JACKSON, Miss. -- President Donald Trump is nominating a federal district judge from southern Mississippi to serve on one of the nation's most conservative federal appeals courts.
The White House on Tuesday announced the nomination of 52-year-old Halil "Sul" Ozerden to the 5th U.S. Circuit Court of Appeals. The New Orleans-based court handles cases from Louisiana, Mississippi and Texas.
Judicial nominations must be confirmed by the Senate. With Ozerden, the 5th Circuit would be back to its full contingent of 17 judges.
Ozerden was confirmed as a district judge for the southern half of Mississippi in 2007 after being nominated by Republican President George W. Bush. Ninety-five senators voted for his confirmation, and none voted against it. He usually hears cases in Gulfport.
Ozerden was born in Hattiesburg, Mississippi. He earned a bachelor's degree in foreign service in 1989 from Georgetown University. From 1989 until 1995, he was a Navy pilot who flew missions in Iraq and Somalia.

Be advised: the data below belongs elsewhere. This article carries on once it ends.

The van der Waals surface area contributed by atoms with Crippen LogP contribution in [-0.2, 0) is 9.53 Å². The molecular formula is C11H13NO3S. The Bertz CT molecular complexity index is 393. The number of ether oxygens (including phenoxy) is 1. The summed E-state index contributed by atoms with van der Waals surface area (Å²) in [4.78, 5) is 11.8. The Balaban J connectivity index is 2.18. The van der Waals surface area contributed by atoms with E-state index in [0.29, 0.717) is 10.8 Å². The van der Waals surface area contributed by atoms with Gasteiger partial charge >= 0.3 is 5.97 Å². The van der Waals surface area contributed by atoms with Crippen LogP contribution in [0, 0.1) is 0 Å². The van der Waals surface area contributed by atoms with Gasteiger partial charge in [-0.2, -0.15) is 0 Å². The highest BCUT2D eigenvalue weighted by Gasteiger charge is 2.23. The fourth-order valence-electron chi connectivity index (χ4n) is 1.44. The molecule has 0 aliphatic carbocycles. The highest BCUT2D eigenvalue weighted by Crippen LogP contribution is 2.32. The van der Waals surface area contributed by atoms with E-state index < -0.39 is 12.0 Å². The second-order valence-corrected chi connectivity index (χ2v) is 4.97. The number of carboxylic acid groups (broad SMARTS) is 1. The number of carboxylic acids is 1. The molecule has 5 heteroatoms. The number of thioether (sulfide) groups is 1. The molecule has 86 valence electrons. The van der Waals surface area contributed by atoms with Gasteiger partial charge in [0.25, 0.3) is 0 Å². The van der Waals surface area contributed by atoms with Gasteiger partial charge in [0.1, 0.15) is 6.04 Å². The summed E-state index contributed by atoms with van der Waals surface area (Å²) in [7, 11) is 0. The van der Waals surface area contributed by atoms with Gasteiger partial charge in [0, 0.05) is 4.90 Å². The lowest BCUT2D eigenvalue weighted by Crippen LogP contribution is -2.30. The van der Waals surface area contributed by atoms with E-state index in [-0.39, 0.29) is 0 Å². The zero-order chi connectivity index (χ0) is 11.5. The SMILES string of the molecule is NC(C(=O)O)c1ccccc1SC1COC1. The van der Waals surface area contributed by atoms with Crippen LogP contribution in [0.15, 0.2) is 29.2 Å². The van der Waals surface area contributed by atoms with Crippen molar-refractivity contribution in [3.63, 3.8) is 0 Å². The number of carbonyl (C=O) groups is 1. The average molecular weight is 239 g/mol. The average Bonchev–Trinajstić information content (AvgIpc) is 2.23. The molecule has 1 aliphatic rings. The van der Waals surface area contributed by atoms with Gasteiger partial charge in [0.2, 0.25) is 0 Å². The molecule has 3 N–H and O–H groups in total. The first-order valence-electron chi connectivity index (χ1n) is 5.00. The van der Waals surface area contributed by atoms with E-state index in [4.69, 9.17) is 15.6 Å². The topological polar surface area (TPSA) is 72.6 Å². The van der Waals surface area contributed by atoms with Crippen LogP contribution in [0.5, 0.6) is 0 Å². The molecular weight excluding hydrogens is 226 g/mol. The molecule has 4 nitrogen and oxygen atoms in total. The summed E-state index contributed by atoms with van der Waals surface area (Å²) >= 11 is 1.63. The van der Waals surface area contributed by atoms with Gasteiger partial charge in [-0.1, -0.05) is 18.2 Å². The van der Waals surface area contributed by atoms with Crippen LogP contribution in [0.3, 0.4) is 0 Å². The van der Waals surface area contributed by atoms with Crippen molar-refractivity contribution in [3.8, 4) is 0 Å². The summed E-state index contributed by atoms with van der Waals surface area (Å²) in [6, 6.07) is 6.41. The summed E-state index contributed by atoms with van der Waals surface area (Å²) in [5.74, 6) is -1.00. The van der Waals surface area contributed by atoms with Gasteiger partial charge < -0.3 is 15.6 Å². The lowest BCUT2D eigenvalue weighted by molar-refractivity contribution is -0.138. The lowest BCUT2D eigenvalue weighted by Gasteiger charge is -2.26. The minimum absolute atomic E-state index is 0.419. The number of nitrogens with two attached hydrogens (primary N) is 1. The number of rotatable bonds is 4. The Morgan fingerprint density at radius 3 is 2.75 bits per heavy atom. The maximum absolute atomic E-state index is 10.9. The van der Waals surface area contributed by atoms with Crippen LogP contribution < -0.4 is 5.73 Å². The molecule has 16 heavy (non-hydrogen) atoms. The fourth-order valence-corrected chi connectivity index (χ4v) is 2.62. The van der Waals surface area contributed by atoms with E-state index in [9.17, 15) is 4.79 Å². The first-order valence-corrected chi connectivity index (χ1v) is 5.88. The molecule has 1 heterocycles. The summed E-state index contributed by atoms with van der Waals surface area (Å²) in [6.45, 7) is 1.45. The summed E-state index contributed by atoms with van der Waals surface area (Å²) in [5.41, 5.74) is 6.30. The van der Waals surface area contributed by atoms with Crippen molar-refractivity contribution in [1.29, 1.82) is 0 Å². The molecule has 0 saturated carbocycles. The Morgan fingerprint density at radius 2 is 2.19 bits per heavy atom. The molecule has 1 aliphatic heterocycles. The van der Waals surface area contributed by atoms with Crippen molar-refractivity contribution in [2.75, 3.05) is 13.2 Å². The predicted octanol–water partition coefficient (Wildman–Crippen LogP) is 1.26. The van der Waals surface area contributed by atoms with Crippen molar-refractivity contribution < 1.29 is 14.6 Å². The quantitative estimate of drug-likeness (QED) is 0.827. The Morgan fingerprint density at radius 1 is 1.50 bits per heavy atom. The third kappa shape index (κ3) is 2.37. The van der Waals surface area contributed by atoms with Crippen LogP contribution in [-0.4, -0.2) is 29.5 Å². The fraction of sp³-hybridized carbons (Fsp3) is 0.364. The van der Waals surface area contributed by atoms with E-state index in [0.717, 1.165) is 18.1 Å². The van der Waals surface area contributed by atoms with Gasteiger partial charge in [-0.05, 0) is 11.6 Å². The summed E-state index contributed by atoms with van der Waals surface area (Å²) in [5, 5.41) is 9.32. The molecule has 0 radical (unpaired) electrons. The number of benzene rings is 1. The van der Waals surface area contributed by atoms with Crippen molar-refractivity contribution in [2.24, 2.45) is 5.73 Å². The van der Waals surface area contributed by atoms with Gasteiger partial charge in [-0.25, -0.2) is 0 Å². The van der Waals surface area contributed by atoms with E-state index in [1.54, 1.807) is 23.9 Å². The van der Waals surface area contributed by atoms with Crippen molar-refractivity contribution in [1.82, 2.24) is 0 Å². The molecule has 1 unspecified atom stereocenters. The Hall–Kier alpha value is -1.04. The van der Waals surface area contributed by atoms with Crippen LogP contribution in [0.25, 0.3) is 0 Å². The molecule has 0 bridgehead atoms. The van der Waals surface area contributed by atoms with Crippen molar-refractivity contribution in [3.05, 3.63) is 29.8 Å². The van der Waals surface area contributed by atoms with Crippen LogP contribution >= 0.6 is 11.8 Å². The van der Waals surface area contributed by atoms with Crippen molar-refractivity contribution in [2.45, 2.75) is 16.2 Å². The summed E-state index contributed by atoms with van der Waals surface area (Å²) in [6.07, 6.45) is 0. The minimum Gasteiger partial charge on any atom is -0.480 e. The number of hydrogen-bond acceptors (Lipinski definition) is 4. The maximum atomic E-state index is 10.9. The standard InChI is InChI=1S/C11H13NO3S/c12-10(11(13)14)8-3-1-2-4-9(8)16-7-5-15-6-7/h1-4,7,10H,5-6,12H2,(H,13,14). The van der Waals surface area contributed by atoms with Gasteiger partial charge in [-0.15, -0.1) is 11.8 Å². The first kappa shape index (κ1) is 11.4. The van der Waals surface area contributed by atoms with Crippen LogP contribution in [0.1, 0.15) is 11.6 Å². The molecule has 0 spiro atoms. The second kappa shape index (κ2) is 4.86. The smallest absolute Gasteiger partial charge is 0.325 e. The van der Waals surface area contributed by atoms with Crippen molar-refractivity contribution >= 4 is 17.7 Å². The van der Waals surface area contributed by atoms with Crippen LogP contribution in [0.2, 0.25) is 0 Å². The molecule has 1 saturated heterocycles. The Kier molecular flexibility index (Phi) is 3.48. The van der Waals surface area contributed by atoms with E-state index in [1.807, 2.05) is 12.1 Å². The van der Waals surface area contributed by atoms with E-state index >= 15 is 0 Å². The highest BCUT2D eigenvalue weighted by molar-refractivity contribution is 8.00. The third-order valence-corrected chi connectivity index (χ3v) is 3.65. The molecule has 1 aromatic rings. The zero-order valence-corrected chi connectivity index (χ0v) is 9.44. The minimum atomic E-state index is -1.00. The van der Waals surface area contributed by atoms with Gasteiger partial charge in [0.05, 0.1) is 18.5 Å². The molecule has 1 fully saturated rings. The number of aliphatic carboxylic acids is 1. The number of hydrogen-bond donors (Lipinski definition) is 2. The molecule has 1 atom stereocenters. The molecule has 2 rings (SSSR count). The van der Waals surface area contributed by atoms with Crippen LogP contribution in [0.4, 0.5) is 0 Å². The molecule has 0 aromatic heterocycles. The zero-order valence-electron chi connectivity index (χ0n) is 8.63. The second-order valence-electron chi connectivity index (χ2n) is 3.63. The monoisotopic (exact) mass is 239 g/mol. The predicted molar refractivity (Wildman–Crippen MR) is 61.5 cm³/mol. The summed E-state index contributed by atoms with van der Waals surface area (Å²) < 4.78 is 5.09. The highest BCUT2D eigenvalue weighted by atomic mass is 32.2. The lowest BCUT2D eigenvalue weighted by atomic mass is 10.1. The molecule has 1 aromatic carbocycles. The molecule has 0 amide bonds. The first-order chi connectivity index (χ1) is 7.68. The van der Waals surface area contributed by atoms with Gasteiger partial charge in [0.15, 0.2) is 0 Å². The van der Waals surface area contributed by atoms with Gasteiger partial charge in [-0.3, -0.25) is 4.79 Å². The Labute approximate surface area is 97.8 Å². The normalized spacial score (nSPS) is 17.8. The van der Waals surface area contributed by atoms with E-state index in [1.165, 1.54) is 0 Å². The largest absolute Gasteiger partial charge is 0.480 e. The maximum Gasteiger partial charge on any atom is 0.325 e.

He earned his law degree in 1998 from Stanford University, where he was associate editor of the Stanford Law Review. After law school, Ozerden worked as a law clerk for U.S. District Judge Eldon E. Fallon in eastern Louisiana, then became a partner and shareholder in a private law practice in Gulfport.
Mississippi's Republican U.S. senators, Roger Wicker and Cindy Hyde-Smith, said in a joint statement that they will work for Ozerden's confirmation.
"His judicial and academic achievements alone qualify him for this position," Wicker said. "But his good character, experience as a Navy fighter pilot, and record of volunteerism and community involvement also are exemplary. His service will benefit the court and the people of the United States for many years to come."
Hyde-Smith said Ozerden "has established a strong record on the bench."
"I think President Trump's nomination of him is consistent with his intent to place conservative jurists on the federal judiciary," she said.
Ozerden in recent years has handed down sentences in several drug cases and human smuggling cases after authorities brought charges against people stopped on Interstate 10, a major east-west route along the Gulf Coast.